This has been another good year! It is sweet to have friends from all over the globe who walk with me in this handweaver’s journey. Thank you for joining me here. We examine the meaning of life together, along with exploring the technical details of making cloth. I appreciate you, friend!
Thanks to my talented videographer son-in-law, Eddie, you now have a video that brings you into my weaving studio for a visit.
Come on in…
This welcome video is now at the top of the Warped for Good About page.
(If you enjoy the video, share it with friends by moving your cursor over the “paper airplane” near the top right of the video.)
May your friendships blossom throughout the coming year.
Do you ever feel like you are just not making progress? Stopping bad habits and starting good ones can feel like that. Or, what about that craft project you meant to finish before Thanksgiving? The loom is one place where progress is visible. You can’t fool yourself; the cloth beam shows you how far you have progressed. I find it encouraging to see the fabric that has been woven. What starts with an idea shows up as cloth.
As we settle into the very end of this year, we know that time keeps rolling on. The warp keeps advancing. This is a great time to look at the cloth beam of our life and see the progress. Like this blanket, much has been accomplished, but there’s more work ahead before it is time to cut it from the loom.
May you enjoy reflecting on the progress you have made this year.
This is exactly what I had hoped for! Wet finishing made textured textiles out of flat fabric. One look at these pot holders and you know they have been through the washer and dryer. The rag weave table runner tells the same story. It’s true, wet finishing made positive permanent changes.
Christmas is a true story. Love came down. You have heard the story: Jesus came as a baby, grew up, and gave up his life to save us, all in the name of love. When this Jesus story is written on our hearts it changes everything. This love story is the wet finishing we need. It is the only thing that can truly complete us. Your life already tells a story. It is an open book that people read. When we let the Christmas story of God’s love shape us, the fabric of our life becomes characterized by the texture of love.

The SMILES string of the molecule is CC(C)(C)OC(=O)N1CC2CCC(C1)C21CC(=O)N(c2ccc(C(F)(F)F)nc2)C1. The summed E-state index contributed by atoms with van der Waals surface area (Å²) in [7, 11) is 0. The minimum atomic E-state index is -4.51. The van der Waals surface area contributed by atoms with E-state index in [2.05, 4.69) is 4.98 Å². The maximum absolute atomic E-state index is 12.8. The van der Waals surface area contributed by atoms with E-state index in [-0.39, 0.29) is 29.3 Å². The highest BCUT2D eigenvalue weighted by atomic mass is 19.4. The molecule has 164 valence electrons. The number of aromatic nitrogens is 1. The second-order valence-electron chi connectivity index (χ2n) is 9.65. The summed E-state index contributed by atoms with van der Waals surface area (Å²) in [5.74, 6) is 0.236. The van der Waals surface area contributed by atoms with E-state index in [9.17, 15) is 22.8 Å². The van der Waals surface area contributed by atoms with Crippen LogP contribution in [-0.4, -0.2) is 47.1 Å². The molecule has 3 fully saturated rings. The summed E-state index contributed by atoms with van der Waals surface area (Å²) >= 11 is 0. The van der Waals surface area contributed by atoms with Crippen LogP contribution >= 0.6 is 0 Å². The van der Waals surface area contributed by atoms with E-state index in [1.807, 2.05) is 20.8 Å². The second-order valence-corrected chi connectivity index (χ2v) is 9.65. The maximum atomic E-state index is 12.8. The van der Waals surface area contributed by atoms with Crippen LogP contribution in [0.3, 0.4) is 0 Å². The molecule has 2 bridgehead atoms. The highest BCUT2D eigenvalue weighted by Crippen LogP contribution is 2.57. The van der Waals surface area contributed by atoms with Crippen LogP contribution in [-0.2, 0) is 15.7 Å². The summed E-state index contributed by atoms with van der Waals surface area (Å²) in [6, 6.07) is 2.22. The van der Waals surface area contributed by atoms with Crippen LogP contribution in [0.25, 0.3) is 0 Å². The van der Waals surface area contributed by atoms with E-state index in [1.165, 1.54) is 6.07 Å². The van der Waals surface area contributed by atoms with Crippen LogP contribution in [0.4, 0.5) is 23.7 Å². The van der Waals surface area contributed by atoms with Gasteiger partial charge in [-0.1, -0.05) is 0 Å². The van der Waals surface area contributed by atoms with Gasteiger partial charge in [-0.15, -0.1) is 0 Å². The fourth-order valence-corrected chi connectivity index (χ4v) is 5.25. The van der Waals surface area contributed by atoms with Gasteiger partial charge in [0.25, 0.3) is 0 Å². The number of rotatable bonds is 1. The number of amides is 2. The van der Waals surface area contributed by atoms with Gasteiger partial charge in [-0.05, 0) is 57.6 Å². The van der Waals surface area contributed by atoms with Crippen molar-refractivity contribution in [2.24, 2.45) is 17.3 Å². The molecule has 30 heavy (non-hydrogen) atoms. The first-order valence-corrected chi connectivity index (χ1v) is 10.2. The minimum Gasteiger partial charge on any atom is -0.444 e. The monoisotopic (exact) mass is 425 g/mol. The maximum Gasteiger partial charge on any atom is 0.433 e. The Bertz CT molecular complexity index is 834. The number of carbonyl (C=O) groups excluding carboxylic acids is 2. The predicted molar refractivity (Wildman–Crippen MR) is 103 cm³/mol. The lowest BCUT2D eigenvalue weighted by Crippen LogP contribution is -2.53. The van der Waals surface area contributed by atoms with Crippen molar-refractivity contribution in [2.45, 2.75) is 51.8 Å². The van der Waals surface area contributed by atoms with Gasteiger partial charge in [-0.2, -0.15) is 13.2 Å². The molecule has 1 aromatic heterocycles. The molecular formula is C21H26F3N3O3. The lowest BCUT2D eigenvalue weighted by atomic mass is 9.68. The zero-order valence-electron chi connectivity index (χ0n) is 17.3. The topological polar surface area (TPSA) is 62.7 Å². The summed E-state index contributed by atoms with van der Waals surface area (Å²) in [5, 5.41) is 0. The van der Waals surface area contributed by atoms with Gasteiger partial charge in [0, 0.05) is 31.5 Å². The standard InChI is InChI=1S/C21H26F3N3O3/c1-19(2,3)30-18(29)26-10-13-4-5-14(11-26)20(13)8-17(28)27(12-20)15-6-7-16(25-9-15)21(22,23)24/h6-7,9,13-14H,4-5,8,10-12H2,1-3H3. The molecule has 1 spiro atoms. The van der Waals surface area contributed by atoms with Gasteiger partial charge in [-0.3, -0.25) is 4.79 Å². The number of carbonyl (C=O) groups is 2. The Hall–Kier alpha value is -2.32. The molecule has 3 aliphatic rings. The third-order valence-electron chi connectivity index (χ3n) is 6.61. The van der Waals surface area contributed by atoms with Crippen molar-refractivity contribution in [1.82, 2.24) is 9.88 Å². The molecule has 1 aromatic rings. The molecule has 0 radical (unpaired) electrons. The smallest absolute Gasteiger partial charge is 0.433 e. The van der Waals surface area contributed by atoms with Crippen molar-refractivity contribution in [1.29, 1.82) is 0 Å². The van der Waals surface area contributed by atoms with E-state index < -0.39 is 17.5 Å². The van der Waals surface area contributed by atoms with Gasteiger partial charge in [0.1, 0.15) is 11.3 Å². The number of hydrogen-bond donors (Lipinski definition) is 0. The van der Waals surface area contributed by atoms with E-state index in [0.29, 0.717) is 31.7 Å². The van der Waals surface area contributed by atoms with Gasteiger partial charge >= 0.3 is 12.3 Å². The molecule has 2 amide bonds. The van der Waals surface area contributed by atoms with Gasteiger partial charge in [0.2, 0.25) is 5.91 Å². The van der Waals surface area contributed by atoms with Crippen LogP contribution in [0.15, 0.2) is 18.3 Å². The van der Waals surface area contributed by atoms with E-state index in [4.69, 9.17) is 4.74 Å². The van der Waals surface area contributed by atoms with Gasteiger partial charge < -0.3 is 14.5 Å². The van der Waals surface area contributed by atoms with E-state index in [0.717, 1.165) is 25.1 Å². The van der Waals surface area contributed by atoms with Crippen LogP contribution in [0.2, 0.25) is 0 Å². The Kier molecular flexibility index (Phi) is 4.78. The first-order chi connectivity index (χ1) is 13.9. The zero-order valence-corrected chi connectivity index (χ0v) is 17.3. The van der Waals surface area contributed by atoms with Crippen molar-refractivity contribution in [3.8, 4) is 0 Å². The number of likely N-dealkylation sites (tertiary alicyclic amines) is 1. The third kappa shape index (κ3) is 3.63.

May your loved ones enjoy reading “your” book.
(Shoppes at Fleece ‘N Flax in Eureka Springs, Arkansas is carrying a few of my rugs. If you are near the area, drop by the shop and say Hi to Debbie!)
Have you tried twisting fringe on the loom? I haven’t done it before now. You will find out with me how well this works, because I will show it to you when the blanket is woven and cut from the loom. A doubled warp thread runs through the fringe lineup, holding the twists in place. It is an amusing sight to see these yarn “toy soldiers” all lined up in color order. I know this should work. I know a lot of things; but my knowledge isn’t always as important as I think it is.
More important than what you know is who knows you. Everyone longs to be known. We want someone to know we are not just one of many in a lineup of nameless toy soldiers. God knows those who love him. He satisfies our desire to be known. And that reminds me that I really don’t know everything.
This is a simple way to make a rag weave table runner. The M’s and O’s weave structure provides a great framework. What I like about narrow fabric strips is that you can wind them on quills, just like yarn, and weave with a boat shuttle. It is fast weaving that breezes right along.
I could use a small ski shuttle for this, as if I were weaving rag rugs. Or, I could even place the weft across by hand on this narrow-width warp. The most efficient way is the boat shuttle, and the main thing is to get the weft across so weaving can happen. In life and relationships, it is love that needs to get across.
Patience and kindness are universal expressions of love. Love never fails. It started with the patience and kindness of God. As we draw toward Christmas, consider the meaning of the holiday–that God so loved the world. His patience and kindness toward humanity meant sending His son to our world. And that baby, named Jesus, became God’s way of taking love across the gap between heaven and earth.